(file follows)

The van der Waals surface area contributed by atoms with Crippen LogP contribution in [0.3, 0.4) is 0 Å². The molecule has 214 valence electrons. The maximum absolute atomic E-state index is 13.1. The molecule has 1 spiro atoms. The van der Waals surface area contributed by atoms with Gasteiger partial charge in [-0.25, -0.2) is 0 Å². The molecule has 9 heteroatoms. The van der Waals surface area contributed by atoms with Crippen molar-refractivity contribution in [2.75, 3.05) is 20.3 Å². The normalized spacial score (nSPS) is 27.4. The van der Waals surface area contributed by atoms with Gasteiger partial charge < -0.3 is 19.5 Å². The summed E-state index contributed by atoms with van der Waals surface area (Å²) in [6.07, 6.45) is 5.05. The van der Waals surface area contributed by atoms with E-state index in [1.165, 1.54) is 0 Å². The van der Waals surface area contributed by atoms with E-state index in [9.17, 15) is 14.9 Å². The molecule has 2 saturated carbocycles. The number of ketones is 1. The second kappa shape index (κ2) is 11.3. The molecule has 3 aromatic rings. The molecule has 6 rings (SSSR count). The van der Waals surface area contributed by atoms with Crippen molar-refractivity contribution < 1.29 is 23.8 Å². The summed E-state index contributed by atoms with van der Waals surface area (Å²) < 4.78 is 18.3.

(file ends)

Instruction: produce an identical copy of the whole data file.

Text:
The van der Waals surface area contributed by atoms with Crippen LogP contribution in [0.3, 0.4) is 0 Å². The molecule has 214 valence electrons. The maximum absolute atomic E-state index is 13.1. The molecule has 1 spiro atoms. The van der Waals surface area contributed by atoms with Gasteiger partial charge in [-0.25, -0.2) is 0 Å². The molecule has 9 heteroatoms. The van der Waals surface area contributed by atoms with Crippen molar-refractivity contribution in [2.75, 3.05) is 20.3 Å². The normalized spacial score (nSPS) is 27.4. The van der Waals surface area contributed by atoms with Gasteiger partial charge < -0.3 is 19.5 Å². The summed E-state index contributed by atoms with van der Waals surface area (Å²) in [6.07, 6.45) is 5.05. The van der Waals surface area contributed by atoms with E-state index in [1.165, 1.54) is 0 Å². The van der Waals surface area contributed by atoms with E-state index in [9.17, 15) is 14.9 Å². The molecule has 2 saturated carbocycles. The number of ketones is 1. The second kappa shape index (κ2) is 11.3. The molecule has 3 aromatic rings. The molecule has 6 rings (SSSR count). The van der Waals surface area contributed by atoms with Crippen molar-refractivity contribution < 1.29 is 23.8 Å². The summed E-state index contributed by atoms with van der Waals surface area (Å²) < 4.78 is 18.3.